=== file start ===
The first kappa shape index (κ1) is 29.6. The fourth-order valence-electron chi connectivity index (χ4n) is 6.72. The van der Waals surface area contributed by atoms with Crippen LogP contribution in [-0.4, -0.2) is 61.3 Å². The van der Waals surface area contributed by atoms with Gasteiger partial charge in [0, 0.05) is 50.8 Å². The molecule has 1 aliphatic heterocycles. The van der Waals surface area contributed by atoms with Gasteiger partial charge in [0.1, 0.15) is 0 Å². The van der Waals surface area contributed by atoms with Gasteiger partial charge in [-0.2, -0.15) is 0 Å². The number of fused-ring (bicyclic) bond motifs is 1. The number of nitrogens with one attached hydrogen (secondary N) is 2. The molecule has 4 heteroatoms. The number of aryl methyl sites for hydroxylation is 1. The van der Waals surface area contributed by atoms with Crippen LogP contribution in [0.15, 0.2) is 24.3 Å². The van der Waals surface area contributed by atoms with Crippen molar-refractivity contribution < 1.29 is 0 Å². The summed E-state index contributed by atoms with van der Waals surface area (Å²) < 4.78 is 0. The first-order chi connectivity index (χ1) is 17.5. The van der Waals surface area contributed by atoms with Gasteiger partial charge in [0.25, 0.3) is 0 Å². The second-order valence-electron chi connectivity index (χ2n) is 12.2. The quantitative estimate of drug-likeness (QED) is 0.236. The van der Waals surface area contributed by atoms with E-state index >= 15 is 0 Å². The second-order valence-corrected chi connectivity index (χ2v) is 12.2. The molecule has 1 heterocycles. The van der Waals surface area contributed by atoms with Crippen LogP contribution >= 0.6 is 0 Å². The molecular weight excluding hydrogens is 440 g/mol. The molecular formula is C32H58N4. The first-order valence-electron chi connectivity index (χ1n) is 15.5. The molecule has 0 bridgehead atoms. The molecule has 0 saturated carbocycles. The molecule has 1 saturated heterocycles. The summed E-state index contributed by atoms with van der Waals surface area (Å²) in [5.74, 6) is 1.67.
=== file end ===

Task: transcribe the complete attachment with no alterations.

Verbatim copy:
The first kappa shape index (κ1) is 29.6. The fourth-order valence-electron chi connectivity index (χ4n) is 6.72. The van der Waals surface area contributed by atoms with Crippen LogP contribution in [-0.4, -0.2) is 61.3 Å². The van der Waals surface area contributed by atoms with Gasteiger partial charge in [0, 0.05) is 50.8 Å². The molecule has 1 aliphatic heterocycles. The van der Waals surface area contributed by atoms with Gasteiger partial charge in [0.1, 0.15) is 0 Å². The van der Waals surface area contributed by atoms with Gasteiger partial charge in [-0.2, -0.15) is 0 Å². The number of fused-ring (bicyclic) bond motifs is 1. The number of nitrogens with one attached hydrogen (secondary N) is 2. The molecule has 4 heteroatoms. The number of aryl methyl sites for hydroxylation is 1. The van der Waals surface area contributed by atoms with Crippen LogP contribution in [0.15, 0.2) is 24.3 Å². The van der Waals surface area contributed by atoms with Crippen molar-refractivity contribution < 1.29 is 0 Å². The summed E-state index contributed by atoms with van der Waals surface area (Å²) < 4.78 is 0. The first-order chi connectivity index (χ1) is 17.5. The van der Waals surface area contributed by atoms with Gasteiger partial charge in [0.25, 0.3) is 0 Å². The second-order valence-electron chi connectivity index (χ2n) is 12.2. The quantitative estimate of drug-likeness (QED) is 0.236. The van der Waals surface area contributed by atoms with E-state index >= 15 is 0 Å². The second-order valence-corrected chi connectivity index (χ2v) is 12.2. The molecule has 1 heterocycles. The van der Waals surface area contributed by atoms with Crippen LogP contribution >= 0.6 is 0 Å². The molecular weight excluding hydrogens is 440 g/mol. The molecular formula is C32H58N4. The first-order valence-electron chi connectivity index (χ1n) is 15.5. The molecule has 0 bridgehead atoms. The molecule has 0 saturated carbocycles. The molecule has 1 saturated heterocycles. The summed E-state index contributed by atoms with van der Waals surface area (Å²) in [5.74, 6) is 1.67.